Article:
He entered Jericho and was passing through it. A man was there named Zacchaeus; he was a chief tax collector and was rich. He was trying to see who Jesus was, but on account of the crowd he could not, because he was short in stature. So he ran ahead and climbed a sycamore tree to see him, because he was going to pass that way. When Jesus came to the place, he looked up and said to him, “Zacchaeus, hurry and come down; for I must stay at your house today.” So he hurried down and was happy to welcome him. All who saw it began to grumble and said, “He has gone to be the guest of one who is a sinner.” Zacchaeus stood there and said to the Lord, “Look, half of my possessions, Lord, I will give to the poor; and if I have defrauded anyone of anything, I will pay back four times as much.” Then Jesus said to him, “Today salvation has come to this house, because he too is a son of Abraham. For the Son of Man came to seek out and to save the lost.” Luke 19:1-10
My husband and I were enjoying a seafood lunch at a restaurant overlooking a harbor, when we noticed this little guy sitting on a boat.
The gull was holding a starfish in his mouth. A great catch. More than he could eat, literally. Every couple of minutes he would throw his head back to try to swallow the still-wriggling bounty from the sea, but it just wouldn’t go down. You could see his throat swell with a couple of starfish tentacles, and it looked as though he might accomplish it, but back up it came. Just too big. If only he were a pelican… Other gulls swooped by, to see if they could take his prize, but he ducked his head and held onto the potentially delicious food. He wouldn’t even set it down to peck it into smaller pieces for easier eating, because someone else might pick up the pieces.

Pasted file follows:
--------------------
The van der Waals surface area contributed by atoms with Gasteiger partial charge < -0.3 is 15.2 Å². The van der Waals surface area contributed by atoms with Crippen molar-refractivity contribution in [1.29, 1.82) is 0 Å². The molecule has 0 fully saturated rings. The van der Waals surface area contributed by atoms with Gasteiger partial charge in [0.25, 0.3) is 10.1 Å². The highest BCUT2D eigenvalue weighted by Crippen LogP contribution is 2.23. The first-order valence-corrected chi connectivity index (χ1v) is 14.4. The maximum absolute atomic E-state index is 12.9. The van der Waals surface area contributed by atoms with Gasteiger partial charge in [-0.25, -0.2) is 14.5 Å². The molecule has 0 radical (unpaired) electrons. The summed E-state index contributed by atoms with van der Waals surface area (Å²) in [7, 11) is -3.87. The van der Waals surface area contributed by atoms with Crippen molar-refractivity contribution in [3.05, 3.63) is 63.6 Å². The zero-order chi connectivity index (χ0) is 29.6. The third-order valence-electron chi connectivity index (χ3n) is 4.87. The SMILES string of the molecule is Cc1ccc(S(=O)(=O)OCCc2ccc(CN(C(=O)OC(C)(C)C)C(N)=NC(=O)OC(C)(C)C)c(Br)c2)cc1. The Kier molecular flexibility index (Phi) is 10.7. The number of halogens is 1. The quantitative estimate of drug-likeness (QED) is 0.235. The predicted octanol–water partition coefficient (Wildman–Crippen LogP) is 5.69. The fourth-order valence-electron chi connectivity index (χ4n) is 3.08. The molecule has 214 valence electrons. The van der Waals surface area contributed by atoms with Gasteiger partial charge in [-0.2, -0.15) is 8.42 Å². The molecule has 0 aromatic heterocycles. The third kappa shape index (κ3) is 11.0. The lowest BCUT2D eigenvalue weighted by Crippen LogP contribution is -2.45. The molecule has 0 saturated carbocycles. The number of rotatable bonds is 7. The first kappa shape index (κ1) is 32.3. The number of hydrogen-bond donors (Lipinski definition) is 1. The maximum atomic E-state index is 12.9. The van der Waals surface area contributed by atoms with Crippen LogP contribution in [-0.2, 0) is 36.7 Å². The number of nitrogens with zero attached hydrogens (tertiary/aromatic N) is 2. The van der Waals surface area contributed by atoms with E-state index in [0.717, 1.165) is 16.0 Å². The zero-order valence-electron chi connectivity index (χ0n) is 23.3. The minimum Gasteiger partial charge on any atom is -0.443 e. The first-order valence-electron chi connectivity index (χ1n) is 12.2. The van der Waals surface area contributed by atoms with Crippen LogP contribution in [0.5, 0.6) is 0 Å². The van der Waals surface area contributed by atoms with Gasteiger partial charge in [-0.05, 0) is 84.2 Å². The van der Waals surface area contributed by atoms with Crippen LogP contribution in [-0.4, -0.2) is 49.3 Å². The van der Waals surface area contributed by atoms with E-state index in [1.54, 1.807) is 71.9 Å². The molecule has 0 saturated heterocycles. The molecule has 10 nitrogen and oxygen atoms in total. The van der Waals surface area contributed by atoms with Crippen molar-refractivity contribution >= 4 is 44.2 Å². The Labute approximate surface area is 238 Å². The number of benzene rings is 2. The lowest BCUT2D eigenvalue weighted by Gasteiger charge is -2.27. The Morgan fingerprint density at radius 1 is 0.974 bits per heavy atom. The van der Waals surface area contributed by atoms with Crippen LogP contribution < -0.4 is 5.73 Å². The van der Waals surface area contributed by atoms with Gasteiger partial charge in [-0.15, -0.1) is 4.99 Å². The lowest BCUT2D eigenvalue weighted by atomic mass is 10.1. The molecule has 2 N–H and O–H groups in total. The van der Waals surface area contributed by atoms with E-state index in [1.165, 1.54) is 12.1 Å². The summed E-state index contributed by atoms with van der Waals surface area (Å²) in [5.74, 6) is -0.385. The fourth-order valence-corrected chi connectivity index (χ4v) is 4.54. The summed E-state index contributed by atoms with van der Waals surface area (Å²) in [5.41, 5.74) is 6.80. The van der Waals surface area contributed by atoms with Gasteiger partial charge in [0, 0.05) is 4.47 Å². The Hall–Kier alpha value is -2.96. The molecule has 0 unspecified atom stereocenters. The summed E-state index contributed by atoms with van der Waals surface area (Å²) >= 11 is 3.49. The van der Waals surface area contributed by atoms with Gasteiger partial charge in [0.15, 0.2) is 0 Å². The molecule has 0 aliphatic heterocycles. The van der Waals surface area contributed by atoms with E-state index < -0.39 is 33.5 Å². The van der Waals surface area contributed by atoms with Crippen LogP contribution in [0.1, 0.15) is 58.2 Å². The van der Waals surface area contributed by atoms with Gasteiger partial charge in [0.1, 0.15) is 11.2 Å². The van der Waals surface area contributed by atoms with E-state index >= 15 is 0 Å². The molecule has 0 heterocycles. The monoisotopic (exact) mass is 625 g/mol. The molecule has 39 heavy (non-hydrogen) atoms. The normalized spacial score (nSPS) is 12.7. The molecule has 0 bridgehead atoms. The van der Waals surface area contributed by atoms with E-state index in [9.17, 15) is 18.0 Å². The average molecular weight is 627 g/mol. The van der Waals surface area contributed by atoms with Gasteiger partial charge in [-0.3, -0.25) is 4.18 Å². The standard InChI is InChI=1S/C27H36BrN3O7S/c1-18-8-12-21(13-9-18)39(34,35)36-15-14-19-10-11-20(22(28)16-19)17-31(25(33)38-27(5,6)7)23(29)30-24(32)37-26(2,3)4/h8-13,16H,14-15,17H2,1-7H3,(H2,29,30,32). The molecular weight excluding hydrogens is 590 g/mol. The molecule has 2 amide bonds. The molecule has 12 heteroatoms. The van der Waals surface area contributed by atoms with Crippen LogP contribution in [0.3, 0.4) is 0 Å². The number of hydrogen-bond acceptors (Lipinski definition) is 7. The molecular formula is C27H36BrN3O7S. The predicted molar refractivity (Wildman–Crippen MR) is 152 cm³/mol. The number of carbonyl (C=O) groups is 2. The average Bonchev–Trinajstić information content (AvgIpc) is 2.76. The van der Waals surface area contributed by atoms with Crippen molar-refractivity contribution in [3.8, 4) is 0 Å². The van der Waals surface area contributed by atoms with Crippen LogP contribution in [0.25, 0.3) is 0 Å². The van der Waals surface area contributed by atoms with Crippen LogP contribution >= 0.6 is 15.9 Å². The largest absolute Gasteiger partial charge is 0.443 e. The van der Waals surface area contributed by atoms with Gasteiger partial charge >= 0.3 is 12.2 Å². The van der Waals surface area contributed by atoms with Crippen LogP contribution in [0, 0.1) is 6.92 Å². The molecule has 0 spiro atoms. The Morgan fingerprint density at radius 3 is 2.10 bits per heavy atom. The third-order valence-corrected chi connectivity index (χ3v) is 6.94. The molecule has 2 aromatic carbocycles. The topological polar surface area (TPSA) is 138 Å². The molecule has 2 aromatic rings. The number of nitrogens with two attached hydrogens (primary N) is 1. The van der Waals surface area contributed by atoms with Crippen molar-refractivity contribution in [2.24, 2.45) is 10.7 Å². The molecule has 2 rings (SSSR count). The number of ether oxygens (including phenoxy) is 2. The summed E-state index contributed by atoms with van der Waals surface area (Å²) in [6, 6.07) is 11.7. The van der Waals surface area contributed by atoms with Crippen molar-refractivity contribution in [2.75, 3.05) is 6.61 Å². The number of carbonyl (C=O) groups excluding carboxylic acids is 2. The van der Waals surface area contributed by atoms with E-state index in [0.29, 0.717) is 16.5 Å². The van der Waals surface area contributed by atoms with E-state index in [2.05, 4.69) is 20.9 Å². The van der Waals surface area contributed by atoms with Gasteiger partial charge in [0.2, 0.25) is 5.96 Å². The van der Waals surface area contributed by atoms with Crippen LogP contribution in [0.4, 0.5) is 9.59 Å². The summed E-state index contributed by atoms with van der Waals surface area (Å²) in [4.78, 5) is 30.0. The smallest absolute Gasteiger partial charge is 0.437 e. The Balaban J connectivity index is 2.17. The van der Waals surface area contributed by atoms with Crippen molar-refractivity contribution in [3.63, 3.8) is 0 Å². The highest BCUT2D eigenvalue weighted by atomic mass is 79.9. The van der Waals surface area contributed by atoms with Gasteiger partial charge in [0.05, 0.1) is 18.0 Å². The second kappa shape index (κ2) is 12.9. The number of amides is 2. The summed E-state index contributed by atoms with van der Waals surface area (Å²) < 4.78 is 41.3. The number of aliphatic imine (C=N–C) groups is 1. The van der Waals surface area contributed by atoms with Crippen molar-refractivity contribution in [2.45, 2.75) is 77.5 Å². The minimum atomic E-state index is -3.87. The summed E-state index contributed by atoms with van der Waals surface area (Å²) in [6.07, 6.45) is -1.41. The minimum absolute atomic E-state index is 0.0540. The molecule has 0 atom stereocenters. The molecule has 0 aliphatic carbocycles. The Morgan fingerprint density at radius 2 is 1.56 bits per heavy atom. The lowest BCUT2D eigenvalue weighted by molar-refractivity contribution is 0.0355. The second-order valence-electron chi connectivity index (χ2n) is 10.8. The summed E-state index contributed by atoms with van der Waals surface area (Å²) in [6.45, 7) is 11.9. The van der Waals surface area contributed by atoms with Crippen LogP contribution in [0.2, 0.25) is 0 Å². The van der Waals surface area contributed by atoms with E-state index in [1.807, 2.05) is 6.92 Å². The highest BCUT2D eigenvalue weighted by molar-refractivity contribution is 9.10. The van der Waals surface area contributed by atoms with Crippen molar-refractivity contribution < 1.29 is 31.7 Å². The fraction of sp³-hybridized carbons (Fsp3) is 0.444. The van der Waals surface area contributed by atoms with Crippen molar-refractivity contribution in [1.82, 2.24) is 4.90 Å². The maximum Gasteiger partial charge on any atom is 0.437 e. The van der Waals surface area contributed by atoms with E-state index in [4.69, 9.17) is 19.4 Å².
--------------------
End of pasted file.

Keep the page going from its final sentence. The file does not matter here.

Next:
What do you think Jesus was talking about the day Zacchaeus decided to set down his wealth so it could be shared? (Remember the old Bible school song—“Zacchaeus was a wee little man…”? It’s about this story.) Zacchaeus had made a living taking from others more than anyone could possibly need, maybe more than he could spend in a lifetime. He was classified a “sinner” by the leaders, because he was a cheat. But the cheat climbed a tree that day so he could hear life-giving words. Those words—whatever they were—moved him to set down his wealth so it could be shared. Perhaps he’d been thinking about it for a while, but that was the day he began. And Jesus commended his generosity by telling him it had brought him salvation. Wow, this one little gesture saved him?
Saved from the downward spiral of greed, saved from the spiritual vacuum caused by having so much that he couldn’t see need—the material needs of others or his own spiritual need. Because this grabby man climbed a tree one day and heard Jesus, he was changed into someone whose life purpose became—not continuing to get more, but the ability to give it away, to set it down so it could be shared.
You can just hear the excitement in Zacchaeus’s words. Had he been energized by cheating his way into having more? Maybe at the beginning. But now he’s energized by sharing the wealth. Letting go enables growth. A small gesture? Maybe. He still has half his wealth, which likely is just plenty. But huge in its spiritual and material impact.
The last time I saw the seagull, he was being pursued by another gull who was interested in the starfish. They scuttled out of my sight on the dock. I don’t know what happened, but I’m guessing neither would have been satisfied with part of a starfish, even though the whole one was too much for either to swallow.
© Melissa Bane Sevier, 2010